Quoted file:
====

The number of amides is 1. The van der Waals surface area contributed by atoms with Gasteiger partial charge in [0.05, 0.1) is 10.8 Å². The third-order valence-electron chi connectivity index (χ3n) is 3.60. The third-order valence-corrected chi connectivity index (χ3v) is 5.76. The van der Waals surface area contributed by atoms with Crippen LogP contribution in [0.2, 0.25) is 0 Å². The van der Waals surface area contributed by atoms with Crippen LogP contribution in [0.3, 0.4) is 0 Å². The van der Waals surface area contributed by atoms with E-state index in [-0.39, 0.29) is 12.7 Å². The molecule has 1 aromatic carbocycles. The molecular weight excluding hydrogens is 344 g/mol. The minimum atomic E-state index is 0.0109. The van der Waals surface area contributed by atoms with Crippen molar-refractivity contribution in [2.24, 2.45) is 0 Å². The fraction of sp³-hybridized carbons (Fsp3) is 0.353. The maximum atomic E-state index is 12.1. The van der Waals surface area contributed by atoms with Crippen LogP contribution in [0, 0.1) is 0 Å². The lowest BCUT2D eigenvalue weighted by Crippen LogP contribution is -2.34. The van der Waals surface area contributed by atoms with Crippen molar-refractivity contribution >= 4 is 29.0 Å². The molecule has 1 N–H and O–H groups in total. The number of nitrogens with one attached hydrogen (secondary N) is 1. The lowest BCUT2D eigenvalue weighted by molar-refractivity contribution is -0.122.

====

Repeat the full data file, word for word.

The number of amides is 1. The van der Waals surface area contributed by atoms with Gasteiger partial charge in [0.05, 0.1) is 10.8 Å². The third-order valence-electron chi connectivity index (χ3n) is 3.60. The third-order valence-corrected chi connectivity index (χ3v) is 5.76. The van der Waals surface area contributed by atoms with Crippen LogP contribution in [0.2, 0.25) is 0 Å². The van der Waals surface area contributed by atoms with Crippen LogP contribution in [0.3, 0.4) is 0 Å². The van der Waals surface area contributed by atoms with E-state index in [-0.39, 0.29) is 12.7 Å². The molecule has 1 aromatic carbocycles. The molecular weight excluding hydrogens is 344 g/mol. The minimum atomic E-state index is 0.0109. The van der Waals surface area contributed by atoms with Crippen molar-refractivity contribution in [2.24, 2.45) is 0 Å². The fraction of sp³-hybridized carbons (Fsp3) is 0.353. The maximum atomic E-state index is 12.1. The van der Waals surface area contributed by atoms with Crippen LogP contribution in [0, 0.1) is 0 Å². The lowest BCUT2D eigenvalue weighted by Crippen LogP contribution is -2.34. The van der Waals surface area contributed by atoms with Crippen molar-refractivity contribution >= 4 is 29.0 Å². The molecule has 1 N–H and O–H groups in total. The number of nitrogens with one attached hydrogen (secondary N) is 1. The lowest BCUT2D eigenvalue weighted by molar-refractivity contribution is -0.122.